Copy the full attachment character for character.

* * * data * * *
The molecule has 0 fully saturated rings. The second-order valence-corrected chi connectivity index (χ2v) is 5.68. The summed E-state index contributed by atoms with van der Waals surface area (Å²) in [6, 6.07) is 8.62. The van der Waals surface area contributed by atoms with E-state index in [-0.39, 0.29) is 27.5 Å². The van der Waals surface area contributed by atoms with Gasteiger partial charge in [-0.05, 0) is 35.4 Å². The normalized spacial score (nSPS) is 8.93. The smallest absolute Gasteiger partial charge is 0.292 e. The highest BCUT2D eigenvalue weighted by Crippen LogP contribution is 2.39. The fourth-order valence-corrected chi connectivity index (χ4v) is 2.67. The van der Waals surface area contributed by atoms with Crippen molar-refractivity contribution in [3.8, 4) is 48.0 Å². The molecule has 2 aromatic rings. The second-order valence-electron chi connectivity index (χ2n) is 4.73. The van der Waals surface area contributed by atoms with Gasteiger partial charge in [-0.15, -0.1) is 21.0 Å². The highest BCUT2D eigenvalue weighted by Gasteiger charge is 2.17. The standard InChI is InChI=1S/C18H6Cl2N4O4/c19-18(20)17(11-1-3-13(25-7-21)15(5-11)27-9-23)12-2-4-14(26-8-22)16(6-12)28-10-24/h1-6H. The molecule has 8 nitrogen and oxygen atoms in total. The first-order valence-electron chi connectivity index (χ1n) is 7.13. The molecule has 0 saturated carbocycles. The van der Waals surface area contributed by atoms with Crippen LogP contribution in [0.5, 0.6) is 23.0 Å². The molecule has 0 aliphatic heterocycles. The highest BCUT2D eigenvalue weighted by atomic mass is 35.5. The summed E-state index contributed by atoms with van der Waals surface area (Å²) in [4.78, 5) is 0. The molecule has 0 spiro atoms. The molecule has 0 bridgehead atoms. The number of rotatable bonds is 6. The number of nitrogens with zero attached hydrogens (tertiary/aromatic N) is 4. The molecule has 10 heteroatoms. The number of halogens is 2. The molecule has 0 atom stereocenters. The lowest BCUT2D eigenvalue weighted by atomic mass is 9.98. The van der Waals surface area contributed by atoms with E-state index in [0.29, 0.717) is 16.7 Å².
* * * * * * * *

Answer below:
The molecule has 0 fully saturated rings. The second-order valence-corrected chi connectivity index (χ2v) is 5.68. The summed E-state index contributed by atoms with van der Waals surface area (Å²) in [6, 6.07) is 8.62. The van der Waals surface area contributed by atoms with E-state index in [-0.39, 0.29) is 27.5 Å². The van der Waals surface area contributed by atoms with Gasteiger partial charge in [-0.05, 0) is 35.4 Å². The normalized spacial score (nSPS) is 8.93. The smallest absolute Gasteiger partial charge is 0.292 e. The highest BCUT2D eigenvalue weighted by Crippen LogP contribution is 2.39. The fourth-order valence-corrected chi connectivity index (χ4v) is 2.67. The van der Waals surface area contributed by atoms with Crippen molar-refractivity contribution in [3.8, 4) is 48.0 Å². The molecule has 2 aromatic rings. The second-order valence-electron chi connectivity index (χ2n) is 4.73. The van der Waals surface area contributed by atoms with Gasteiger partial charge in [-0.15, -0.1) is 21.0 Å². The highest BCUT2D eigenvalue weighted by Gasteiger charge is 2.17. The standard InChI is InChI=1S/C18H6Cl2N4O4/c19-18(20)17(11-1-3-13(25-7-21)15(5-11)27-9-23)12-2-4-14(26-8-22)16(6-12)28-10-24/h1-6H. The molecule has 8 nitrogen and oxygen atoms in total. The first-order valence-electron chi connectivity index (χ1n) is 7.13. The molecule has 0 saturated carbocycles. The van der Waals surface area contributed by atoms with Crippen LogP contribution in [0.5, 0.6) is 23.0 Å². The molecule has 0 aliphatic heterocycles. The highest BCUT2D eigenvalue weighted by atomic mass is 35.5. The summed E-state index contributed by atoms with van der Waals surface area (Å²) in [4.78, 5) is 0. The molecule has 0 spiro atoms. The molecule has 0 bridgehead atoms. The number of rotatable bonds is 6. The number of nitrogens with zero attached hydrogens (tertiary/aromatic N) is 4. The molecule has 10 heteroatoms. The number of halogens is 2. The molecule has 0 atom stereocenters. The lowest BCUT2D eigenvalue weighted by atomic mass is 9.98. The van der Waals surface area contributed by atoms with E-state index in [0.29, 0.717) is 16.7 Å².